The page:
San Diego





~ November 2018 - December 2019 ~

Paul’s sister Lise was up for an adventure.

She flew into San Diego and joined us for the our sail into Mexico!

We were in a hurry to get out of the States, and we hadn’t decided where we would go in Mexico yet, so we didn’t know where she was flying out of - but she didn’t seem to mind the unknown!

We left San Diego early in the morning to make the 60 Nm sail hoping to be in Ensenada around 3pm to deal with Mexican customs and so we could finish the paperwork for entering Mexico.

After negotiating our way out the channel in the dark the sun soon rose and we crossed into Mexican waters. You could see the land border easily from sea. It was hard to imagine that these were two different countries it just looked like 2 cities that were divided by what might be a new freeway.

And on the water nothing had really changed except the telephone service providers.

As you can see there was little wind so we ended up motoring the whole way to Ensenada.

The city of Tijuana and the resorts thinned out into a more unpopulated coastline with the occasional resort perched on the cliff. The hills did change quite a bit though, there were very flat topped mountains or hills, and whilst completely natural they looked like the top had been cut off them.

As we turned the corner into Bahia Todos Santos the few resorts that had lined the coast were replaced by an expanding city and in the distance a Port with a huge Mexican flag in behind it.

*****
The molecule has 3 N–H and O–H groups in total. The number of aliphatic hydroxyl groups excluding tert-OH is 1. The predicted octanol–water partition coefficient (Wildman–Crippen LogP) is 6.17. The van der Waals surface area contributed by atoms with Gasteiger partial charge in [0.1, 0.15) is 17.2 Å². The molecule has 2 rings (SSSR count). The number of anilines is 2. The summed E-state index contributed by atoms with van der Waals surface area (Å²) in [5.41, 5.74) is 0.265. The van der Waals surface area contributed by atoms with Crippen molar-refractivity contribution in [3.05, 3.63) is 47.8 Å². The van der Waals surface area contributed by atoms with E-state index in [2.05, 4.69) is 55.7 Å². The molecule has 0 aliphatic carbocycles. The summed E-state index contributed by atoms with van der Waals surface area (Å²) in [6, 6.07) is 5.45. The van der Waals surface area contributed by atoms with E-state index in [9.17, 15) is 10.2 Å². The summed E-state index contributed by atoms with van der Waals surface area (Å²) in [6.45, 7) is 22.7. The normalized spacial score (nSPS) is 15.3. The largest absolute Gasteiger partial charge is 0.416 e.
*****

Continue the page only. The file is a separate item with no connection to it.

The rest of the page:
The flag is in the main square of the waterfront malecon and has to be 100ft by 30 ft in size.

So we did make it into the Marina by 2pm, but we hadn't counted for Mexican time. The whole office area was closed. Luckily we had sent them an email and when we checked we had a slip assignment so we docked and waited on the boat for the office to open.

Traditionally when entering a new country by sea, only the Captain may initially get off the vessel. It is their job to talk with the Customs and Immigration Officials and have the boat and the crew cleared. So we were stuck on the boat.

The office opened around 3:30 and we were informed that we wouldn't be able see the Port Captain until the following day, but they would drive us and have a person that spoke English and Spanish help us out. And we are fine to get off the boat and move about.

This seemed fine, it would give us a chance to come up with an itinerary and look at where Lise might want to head back to the United States.

With such an early start and a busy few days we chilled on the boat that night.

The following day we went to the see the Port Captain, and he checked the paper work and it was official.

We were in Mexico

So the Yellow Quarantine Flag came down and up went our Mexican courtesy flag

When we arrived in Ensenada we planned to stay in a marina for just 2 days, then anchoring for a week or so before heading south. But the Ensenada area is rapidly changing and the Port Capitan no longer allows you to anchor out.

The moorage rates are similar to the US and Canada and after paying for 4 days in a slip, you break even for the month.

So we decided to pay for the month, explore the area and enjoy the time with my sister. Plus that made it easy for Lise to get back to San Diego and fly home.

Right next to the marina is the malecon which has been redone recently